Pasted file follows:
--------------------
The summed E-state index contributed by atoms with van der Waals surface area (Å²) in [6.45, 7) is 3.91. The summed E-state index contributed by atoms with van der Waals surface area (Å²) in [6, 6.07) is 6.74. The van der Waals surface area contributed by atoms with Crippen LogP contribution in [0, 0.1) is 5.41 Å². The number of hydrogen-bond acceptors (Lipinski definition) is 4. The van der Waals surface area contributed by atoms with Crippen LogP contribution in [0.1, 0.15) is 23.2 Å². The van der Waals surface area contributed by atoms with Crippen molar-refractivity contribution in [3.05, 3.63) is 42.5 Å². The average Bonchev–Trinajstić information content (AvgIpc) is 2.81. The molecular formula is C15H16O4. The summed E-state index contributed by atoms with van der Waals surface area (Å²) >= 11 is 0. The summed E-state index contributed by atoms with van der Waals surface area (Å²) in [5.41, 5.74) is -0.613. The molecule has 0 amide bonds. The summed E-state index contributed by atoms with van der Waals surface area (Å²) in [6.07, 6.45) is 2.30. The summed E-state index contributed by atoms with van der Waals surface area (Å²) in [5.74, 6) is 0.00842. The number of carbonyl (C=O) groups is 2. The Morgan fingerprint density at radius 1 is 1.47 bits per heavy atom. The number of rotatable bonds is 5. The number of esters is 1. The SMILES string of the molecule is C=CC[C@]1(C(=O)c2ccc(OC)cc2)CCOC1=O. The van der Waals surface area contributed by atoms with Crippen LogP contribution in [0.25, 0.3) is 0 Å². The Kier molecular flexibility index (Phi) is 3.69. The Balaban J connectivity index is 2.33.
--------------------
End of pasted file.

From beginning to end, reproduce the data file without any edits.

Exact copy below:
The summed E-state index contributed by atoms with van der Waals surface area (Å²) in [6.45, 7) is 3.91. The summed E-state index contributed by atoms with van der Waals surface area (Å²) in [6, 6.07) is 6.74. The van der Waals surface area contributed by atoms with Crippen LogP contribution in [0, 0.1) is 5.41 Å². The number of hydrogen-bond acceptors (Lipinski definition) is 4. The van der Waals surface area contributed by atoms with Crippen LogP contribution in [0.1, 0.15) is 23.2 Å². The van der Waals surface area contributed by atoms with Crippen molar-refractivity contribution in [3.05, 3.63) is 42.5 Å². The average Bonchev–Trinajstić information content (AvgIpc) is 2.81. The molecular formula is C15H16O4. The summed E-state index contributed by atoms with van der Waals surface area (Å²) >= 11 is 0. The summed E-state index contributed by atoms with van der Waals surface area (Å²) in [5.41, 5.74) is -0.613. The molecule has 0 amide bonds. The summed E-state index contributed by atoms with van der Waals surface area (Å²) in [6.07, 6.45) is 2.30. The summed E-state index contributed by atoms with van der Waals surface area (Å²) in [5.74, 6) is 0.00842. The number of carbonyl (C=O) groups is 2. The Morgan fingerprint density at radius 1 is 1.47 bits per heavy atom. The number of rotatable bonds is 5. The number of esters is 1. The SMILES string of the molecule is C=CC[C@]1(C(=O)c2ccc(OC)cc2)CCOC1=O. The van der Waals surface area contributed by atoms with Crippen LogP contribution in [0.25, 0.3) is 0 Å². The Kier molecular flexibility index (Phi) is 3.69. The Balaban J connectivity index is 2.33.